A recent pan-Canadian forum on affordable housing highlighted the diverse social and procurement challenges the sector is facing — and the ingenuity being brought to bear to find solutions.
Billed as Coast-to-Coast Affordable Housing Innovations, Made in Canada Solutions, the Dec. 3 webinar showcased projects in six Canadian cities. The forum was presented by Kehilla Residential Programme, a non-profit division of the United Jewish Appeal of Greater Toronto.
Among the projects highlighted were the City of Toronto’s Modular Housing Initiative, which created 100 units on two sites in the city in barely over a half year; and Montreal’s Place Griffintown, which is using passive design strategies to create 55 energy-efficient units with a goal to achieve maximum passive habitability, that is, remaining habitable following a prolonged power outage.
The federal minister responsible for the CMHC Ahmed Hussen kicked off the event by outlining the government’s $56-billion National Housing Strategy and its recently announced accelerated building program that aims to see 3,000 units of affordable housing built in less than 12 months.
“The COVID-19 pandemic has reminded us that nothing is more important than a home, a place of sanctuary, a place of safety,” said Hussen. “Yet the pandemic highlighted our serious housing challenges.”
The government is ready to mobilize and act quickly to build affordable housing, he said.
The solutions being presented “show us what can be done when we innovate with purpose,” added Hussen.
The other four projects were:
- the Senakw Development, a transit-oriented, mixed-use project of approximately 6,000 units in Vancouver on territory of the Squamish Nation;
- Ottawa’s Common Zibi, a joint venture between New York City-based Common and Canadian real estate firm Dream Unlimited that will offer 399 beds with a mix of co-living and traditional rental units;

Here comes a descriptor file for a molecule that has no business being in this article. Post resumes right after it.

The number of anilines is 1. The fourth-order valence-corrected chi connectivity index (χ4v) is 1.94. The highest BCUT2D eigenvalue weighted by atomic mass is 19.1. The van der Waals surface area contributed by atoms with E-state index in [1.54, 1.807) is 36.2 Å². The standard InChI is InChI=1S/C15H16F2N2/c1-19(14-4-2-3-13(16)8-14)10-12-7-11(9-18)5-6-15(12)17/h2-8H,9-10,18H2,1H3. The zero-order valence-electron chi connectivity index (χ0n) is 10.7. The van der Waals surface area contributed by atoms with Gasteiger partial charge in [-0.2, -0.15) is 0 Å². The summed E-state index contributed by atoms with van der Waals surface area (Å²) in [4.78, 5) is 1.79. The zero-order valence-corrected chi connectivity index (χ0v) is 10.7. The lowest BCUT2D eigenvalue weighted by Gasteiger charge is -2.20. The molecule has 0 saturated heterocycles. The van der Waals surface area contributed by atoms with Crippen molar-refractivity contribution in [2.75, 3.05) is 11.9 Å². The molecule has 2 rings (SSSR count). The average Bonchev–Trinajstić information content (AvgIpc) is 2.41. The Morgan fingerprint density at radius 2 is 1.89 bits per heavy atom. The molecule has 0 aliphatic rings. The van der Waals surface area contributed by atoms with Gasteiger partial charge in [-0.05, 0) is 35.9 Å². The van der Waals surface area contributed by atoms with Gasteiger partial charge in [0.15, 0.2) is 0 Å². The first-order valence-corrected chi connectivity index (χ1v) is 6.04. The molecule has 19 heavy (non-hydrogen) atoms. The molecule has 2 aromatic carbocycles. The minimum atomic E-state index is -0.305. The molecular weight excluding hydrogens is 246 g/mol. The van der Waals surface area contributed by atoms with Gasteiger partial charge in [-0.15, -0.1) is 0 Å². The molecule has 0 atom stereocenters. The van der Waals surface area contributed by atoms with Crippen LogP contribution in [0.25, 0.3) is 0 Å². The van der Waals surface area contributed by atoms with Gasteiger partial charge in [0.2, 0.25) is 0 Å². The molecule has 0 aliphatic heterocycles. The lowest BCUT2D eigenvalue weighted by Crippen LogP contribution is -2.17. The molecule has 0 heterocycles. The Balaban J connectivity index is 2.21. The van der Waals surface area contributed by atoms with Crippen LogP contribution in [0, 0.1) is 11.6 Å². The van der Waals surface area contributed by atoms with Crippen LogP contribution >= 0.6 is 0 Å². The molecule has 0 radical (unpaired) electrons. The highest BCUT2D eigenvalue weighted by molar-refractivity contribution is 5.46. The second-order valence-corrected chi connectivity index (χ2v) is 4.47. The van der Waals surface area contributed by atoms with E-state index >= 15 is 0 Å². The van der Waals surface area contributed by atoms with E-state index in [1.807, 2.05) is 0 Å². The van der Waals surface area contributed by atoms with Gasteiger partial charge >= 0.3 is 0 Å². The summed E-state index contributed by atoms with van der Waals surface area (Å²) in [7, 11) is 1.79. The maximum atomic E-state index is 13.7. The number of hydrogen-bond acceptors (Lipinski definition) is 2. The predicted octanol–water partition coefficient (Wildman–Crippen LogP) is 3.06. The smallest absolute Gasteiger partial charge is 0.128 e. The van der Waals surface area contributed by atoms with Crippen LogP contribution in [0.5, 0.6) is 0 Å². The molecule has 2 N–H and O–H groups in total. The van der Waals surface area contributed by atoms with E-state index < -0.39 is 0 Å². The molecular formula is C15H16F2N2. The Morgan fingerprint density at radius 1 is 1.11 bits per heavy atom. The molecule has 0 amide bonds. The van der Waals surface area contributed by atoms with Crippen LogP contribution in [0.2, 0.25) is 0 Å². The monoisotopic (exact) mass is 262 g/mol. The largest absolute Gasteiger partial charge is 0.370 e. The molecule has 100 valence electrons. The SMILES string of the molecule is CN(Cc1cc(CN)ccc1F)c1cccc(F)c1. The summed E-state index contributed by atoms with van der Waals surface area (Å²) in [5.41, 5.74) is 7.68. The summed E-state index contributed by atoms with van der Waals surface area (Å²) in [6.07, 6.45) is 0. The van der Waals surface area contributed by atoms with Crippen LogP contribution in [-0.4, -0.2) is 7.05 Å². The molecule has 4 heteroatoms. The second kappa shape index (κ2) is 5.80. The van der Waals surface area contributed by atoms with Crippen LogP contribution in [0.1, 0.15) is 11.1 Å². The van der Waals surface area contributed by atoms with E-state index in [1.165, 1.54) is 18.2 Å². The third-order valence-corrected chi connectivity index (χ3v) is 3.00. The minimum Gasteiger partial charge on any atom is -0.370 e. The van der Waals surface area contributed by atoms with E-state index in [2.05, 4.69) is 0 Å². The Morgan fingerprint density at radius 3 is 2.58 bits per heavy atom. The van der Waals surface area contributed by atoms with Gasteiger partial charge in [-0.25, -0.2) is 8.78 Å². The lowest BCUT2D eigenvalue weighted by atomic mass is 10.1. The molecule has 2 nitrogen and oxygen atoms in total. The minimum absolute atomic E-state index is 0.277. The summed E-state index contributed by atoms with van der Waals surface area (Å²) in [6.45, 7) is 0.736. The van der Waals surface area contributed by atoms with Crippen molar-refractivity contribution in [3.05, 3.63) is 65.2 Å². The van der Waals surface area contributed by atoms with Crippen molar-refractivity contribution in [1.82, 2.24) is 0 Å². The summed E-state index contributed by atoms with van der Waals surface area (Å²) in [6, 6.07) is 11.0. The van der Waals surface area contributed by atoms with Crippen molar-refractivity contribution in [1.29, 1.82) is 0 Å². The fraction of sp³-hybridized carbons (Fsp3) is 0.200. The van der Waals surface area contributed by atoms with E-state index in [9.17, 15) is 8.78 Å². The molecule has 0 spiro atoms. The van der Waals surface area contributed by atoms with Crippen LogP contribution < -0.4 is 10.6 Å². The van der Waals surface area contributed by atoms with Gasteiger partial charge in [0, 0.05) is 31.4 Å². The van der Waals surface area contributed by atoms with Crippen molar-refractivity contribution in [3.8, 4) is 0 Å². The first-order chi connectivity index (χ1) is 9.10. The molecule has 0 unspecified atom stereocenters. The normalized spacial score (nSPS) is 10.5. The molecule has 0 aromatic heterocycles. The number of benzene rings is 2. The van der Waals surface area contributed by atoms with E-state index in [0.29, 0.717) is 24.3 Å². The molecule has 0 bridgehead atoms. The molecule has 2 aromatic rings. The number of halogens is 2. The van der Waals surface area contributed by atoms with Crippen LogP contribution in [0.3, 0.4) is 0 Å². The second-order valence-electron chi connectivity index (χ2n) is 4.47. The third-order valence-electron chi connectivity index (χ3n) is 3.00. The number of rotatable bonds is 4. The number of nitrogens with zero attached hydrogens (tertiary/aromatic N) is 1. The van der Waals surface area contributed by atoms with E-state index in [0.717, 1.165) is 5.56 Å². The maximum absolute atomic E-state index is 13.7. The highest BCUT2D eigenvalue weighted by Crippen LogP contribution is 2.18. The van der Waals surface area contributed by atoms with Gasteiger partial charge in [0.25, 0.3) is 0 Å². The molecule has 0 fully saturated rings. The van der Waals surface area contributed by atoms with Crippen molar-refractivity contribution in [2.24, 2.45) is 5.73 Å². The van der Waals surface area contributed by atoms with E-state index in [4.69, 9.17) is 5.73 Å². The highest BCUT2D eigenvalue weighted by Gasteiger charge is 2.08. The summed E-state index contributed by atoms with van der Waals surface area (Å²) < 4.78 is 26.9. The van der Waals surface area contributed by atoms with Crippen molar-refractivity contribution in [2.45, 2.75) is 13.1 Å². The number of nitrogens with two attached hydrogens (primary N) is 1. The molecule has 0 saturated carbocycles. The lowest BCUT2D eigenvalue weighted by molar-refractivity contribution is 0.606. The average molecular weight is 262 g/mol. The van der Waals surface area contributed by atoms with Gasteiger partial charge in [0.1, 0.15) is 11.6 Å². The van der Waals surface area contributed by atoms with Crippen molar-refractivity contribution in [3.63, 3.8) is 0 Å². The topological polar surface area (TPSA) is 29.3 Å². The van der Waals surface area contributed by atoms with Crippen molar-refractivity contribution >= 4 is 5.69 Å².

- the One North End project in Halifax, created as part of a community benefits agreement to overcome the effects of gentrification experienced by under-employed African Nova Scotians, some of whom descended from families displaced from the historically significant community of Africville; and
- the Templemont Project in Calgary, two buildings with a total of 190 units from the Trinity Place Foundation that will house older adults who may have suffered from homelessness, mental illness and addictions over their lives and now need support.
Modular construction was selected by the City of Toronto for its sites on Harrison Street and Macey Avenue, explained Daniel Ling, director and principal at Montgomery Sisam Architects, because of the challenge of the accelerated timetable set by the federal government. Toronto Mayor John Tory said at a news conference June 2 that expedited site selection and permitting were keys to hastening the project.
Ling explained the modules, measuring 300 square feet, were manufactured locally of wood, transported to the sites on a flatbed truck and lifted into place in one move by a crane. With electric heating and cooling, the carbon footprint is minimal, he said.
“One of the key advantages is quality control, with most of work done in a shop with minimal work done on site,” Ling said.
The whole building footprint at 11 Macey is only 900 square metres and the build was expected to be wrapped up by the end of November. The three-storey, 56-unit building also has common rooms, a dining room, program space and administrative offices. The supportive project is designed to assist people who are currently experiencing homelessness.
Lessons learned, Ling said, can definitely be applied to future projects.
“We hope to be able to make good design accessible to everyone,” he said.
The Place Griffintown project is the latest in his firm’s decades-long mission to develop innovative and sustainable projects, explained Daniel Pearl, co-founding partner of L’Oeuf Architectural. The project seeks to demonstrate that sustainability and affordability are not mutually exclusive.
Repeatability is a principle goal with this project, Pearl said. Other targets are flexibility — easily allowing modifications and building performance upgrades over time — and building to enable easy monitoring and reporting, to ensure others can learn lessons from such features as its high-performance envelope, operable shading and natural cross-ventilation. Scholars Dr. Ted Kesik of the University of Toronto and Dr. Liam O’Brien of Carleton University are leaders in the field.
In the end, Pearl said, “I would define success by having our residents serve as ambassadors and champions going forward.”
Follow the author on Twitter @DonWall_DCN.